That huge drop in revenue per seat mile illustrates the challenge ahead for Delta – and its competitors. Even though domestic leisure travel is on the rise nicely now, leisure travelers tend to pay much lower fares. In fact, leisure travelers typically pay “below cost” fares, meaning that if 100% of the carriers’  seats are filled with leisure passengers who pay below cost fares the airline would not earn enough to cover its operating costs. That explains Delta’s long run of daily cash losses, and that of its competitors.

Meanwhile, because airlines’ costs, measure per available seat mile, were optimized for operating larger fleets and serving a “healthy” mix of business and leisure travelers – around 35% business travelers vs. 65% leisure travelers in most cases – the parking of about 350 big jets operated by the big U.S. airlines and the dramatic reduction in the number of passengers carriers means operating costs actually go up on an available seat mile basis. That’s because carriers have to continue paying for many items they don’t use as intensively or at all, like gates that now sit idle more hours of the day, lease and loan payments on planes that aren’t be used fully, or at all, continuing maintenance and other overhead costs.

Delta’s Bastian and other executives focused much of their discussion today on their expectations of significant travel demand this summer, when they expect to have all their planes back in service and to fill about 75% of their seats. But that’s still below normal summer load factors higher than 85%. And little of that expected summer traffic will be of the more lucrative business travel variety.

Bastian said that business travel demand is les than 20% of what it was at this time in 2019. Thus, prospects for actual profitability among the airlines this year are quite dim, though Delta officials, noting their somewhat better financial performance than most competitors hold out some hope of reporting modest profits in the third or fourth quarters, assuming no major flare-up of Covid-19 cases or deaths. It also assumes that leisure demand continues to be relatively strong through the year, though some travel analysts fret that leisure travel demand will drop significantly because of the “one-and-done” effect – individuals who’ve been unable to travel for fun more than a year now booking one big fun trip and then planning no further leisure trips until 2022.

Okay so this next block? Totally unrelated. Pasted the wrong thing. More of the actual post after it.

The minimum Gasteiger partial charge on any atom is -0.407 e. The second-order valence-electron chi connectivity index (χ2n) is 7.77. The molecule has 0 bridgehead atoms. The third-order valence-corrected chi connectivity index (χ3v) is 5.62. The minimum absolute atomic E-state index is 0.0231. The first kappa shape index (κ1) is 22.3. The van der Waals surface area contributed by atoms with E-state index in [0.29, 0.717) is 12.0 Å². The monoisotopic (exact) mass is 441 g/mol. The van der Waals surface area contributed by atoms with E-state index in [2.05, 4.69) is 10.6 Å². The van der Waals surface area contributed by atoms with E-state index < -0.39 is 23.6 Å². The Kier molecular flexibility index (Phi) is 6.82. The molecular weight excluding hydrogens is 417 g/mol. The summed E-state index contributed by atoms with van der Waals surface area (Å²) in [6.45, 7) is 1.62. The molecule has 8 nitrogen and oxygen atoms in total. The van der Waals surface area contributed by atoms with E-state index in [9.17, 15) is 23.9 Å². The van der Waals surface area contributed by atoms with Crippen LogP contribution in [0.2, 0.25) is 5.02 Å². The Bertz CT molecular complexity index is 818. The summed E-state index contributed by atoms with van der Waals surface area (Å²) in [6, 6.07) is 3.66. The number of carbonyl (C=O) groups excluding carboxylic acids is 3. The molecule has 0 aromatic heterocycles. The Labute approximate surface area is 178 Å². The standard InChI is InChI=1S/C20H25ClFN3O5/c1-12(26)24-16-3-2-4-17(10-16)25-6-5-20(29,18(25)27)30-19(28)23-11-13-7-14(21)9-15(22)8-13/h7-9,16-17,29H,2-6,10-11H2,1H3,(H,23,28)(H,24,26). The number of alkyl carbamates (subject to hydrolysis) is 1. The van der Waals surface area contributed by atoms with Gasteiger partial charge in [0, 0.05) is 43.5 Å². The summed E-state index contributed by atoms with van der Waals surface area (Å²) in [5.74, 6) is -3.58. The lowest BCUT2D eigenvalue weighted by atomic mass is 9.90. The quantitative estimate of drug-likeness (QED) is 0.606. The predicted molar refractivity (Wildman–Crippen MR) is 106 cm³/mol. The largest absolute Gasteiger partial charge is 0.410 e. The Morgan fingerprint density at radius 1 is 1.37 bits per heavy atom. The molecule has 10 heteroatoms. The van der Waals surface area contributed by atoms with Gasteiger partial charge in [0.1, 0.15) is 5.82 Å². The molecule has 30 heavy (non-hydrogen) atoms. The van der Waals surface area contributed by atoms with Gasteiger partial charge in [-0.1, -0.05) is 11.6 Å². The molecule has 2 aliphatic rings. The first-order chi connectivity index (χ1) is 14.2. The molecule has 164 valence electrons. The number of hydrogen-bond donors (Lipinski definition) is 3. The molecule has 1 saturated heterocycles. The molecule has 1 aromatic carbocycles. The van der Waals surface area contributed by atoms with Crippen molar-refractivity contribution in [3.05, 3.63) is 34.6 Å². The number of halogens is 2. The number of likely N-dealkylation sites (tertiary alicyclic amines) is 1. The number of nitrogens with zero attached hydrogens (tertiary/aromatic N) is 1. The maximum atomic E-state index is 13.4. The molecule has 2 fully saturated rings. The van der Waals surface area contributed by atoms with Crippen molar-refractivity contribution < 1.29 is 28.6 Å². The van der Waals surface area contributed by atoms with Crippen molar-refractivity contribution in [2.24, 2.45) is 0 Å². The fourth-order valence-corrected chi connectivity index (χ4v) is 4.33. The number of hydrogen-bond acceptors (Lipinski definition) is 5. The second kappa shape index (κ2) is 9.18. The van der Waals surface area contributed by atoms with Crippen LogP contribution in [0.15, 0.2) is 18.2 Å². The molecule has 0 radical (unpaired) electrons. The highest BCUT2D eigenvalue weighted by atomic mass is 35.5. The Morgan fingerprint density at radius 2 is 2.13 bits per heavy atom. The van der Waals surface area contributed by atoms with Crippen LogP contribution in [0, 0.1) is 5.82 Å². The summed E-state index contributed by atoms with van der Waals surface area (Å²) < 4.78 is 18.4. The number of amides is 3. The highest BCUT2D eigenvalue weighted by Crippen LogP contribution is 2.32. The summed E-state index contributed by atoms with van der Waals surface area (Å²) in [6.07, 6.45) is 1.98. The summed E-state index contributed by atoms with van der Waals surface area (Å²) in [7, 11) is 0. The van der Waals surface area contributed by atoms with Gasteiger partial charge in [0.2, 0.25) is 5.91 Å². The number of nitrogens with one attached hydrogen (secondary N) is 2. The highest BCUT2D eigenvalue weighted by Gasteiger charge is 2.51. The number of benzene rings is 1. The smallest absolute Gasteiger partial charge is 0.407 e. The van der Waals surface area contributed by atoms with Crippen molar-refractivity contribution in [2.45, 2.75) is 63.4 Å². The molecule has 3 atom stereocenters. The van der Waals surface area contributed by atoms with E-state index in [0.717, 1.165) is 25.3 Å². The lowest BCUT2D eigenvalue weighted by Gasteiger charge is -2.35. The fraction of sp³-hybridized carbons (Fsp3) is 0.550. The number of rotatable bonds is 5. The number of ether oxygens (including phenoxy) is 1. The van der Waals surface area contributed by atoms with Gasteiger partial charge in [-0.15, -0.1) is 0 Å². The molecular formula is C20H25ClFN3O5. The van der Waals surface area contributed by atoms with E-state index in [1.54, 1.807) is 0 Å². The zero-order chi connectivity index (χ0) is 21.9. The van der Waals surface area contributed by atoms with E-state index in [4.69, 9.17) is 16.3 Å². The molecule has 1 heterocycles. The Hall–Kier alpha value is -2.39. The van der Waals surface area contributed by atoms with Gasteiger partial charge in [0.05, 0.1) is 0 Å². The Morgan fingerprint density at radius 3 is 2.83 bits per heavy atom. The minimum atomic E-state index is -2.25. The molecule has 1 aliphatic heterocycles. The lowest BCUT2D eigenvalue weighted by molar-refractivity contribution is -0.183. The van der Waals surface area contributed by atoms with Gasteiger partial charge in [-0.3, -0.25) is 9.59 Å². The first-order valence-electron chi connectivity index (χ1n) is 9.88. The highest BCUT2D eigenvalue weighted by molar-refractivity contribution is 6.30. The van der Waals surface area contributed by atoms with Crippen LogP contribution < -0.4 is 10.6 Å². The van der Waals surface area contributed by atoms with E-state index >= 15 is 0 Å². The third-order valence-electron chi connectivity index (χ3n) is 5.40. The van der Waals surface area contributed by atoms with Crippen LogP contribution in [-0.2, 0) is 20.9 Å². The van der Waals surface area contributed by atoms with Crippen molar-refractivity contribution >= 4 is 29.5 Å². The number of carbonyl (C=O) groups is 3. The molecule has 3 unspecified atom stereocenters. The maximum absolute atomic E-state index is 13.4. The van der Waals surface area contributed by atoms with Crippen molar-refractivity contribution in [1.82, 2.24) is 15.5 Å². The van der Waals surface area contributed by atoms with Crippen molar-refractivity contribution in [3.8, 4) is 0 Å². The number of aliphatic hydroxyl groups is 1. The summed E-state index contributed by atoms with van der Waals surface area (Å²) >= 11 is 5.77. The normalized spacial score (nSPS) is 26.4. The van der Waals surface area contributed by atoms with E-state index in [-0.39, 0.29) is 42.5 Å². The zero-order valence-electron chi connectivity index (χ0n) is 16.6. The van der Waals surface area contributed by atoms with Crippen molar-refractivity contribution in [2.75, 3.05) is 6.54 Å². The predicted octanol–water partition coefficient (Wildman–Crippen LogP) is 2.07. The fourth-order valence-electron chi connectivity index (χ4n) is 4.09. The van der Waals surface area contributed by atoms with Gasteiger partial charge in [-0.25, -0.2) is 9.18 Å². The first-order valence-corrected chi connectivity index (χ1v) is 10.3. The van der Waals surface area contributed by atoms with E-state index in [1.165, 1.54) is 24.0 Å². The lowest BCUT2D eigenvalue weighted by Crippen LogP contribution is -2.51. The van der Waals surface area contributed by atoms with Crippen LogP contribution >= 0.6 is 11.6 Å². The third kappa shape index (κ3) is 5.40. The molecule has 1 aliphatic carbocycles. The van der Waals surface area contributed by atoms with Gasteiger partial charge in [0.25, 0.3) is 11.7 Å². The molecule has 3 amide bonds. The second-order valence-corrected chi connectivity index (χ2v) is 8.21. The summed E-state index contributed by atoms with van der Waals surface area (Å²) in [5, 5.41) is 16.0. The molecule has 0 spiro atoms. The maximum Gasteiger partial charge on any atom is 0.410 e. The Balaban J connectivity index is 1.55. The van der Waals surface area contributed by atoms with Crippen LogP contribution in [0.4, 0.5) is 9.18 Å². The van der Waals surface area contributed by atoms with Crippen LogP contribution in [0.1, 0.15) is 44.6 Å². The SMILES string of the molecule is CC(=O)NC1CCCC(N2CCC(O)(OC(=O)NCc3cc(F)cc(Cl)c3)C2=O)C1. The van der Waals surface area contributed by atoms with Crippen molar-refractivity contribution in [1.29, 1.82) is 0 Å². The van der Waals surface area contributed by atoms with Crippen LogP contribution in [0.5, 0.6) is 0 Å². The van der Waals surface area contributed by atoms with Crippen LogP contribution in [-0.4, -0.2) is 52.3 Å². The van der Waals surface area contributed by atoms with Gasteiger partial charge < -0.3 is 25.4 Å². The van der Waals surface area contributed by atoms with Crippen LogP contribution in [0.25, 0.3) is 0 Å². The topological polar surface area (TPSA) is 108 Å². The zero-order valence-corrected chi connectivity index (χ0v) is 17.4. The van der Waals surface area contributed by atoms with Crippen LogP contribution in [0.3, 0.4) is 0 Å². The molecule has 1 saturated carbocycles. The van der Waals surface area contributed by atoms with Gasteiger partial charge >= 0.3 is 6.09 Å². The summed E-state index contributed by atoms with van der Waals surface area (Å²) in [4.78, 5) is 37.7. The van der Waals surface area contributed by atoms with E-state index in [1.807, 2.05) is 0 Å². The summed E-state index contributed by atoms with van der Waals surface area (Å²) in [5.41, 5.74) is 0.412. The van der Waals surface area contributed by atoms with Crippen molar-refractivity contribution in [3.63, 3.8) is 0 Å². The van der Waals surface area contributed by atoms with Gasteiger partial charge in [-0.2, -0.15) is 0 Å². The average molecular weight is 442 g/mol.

In addition to a dearth of business travel demand, big airlines like Delta that compete heavily in the international market, where fares are much higher, have seen international travel demand fall more than 90% from 2019. That’s because of both restrictions on, and consumer fear of cross border travel. And there continue to be few positive indicators that some of those restrictions will be loosened or dropped by various nations, and few indications that even if those restrictions are eliminated or reduced, that either business or leisure travel demand for foreign travel will bounce back the way domestic leisure travel is rebounding now.

Investors responded mildly negatively to Delta’s report, pushing its share price down more than 3% in morning trading. Delta stock was at $46.54 in early afternoon training, still down 3.4%. Only nine days earlier, on April 6, Delta stock hit is highest price – $51.65 a share – since it’s pandemic-driven low point of $19.19 a share on May 15, last year. But the company’s share price has ended lower each trading day since as investors seemingly recognized that in their exuberance over reports of the growing demand among leisure travelers the share price had gotten pushed a little too high for their comfort.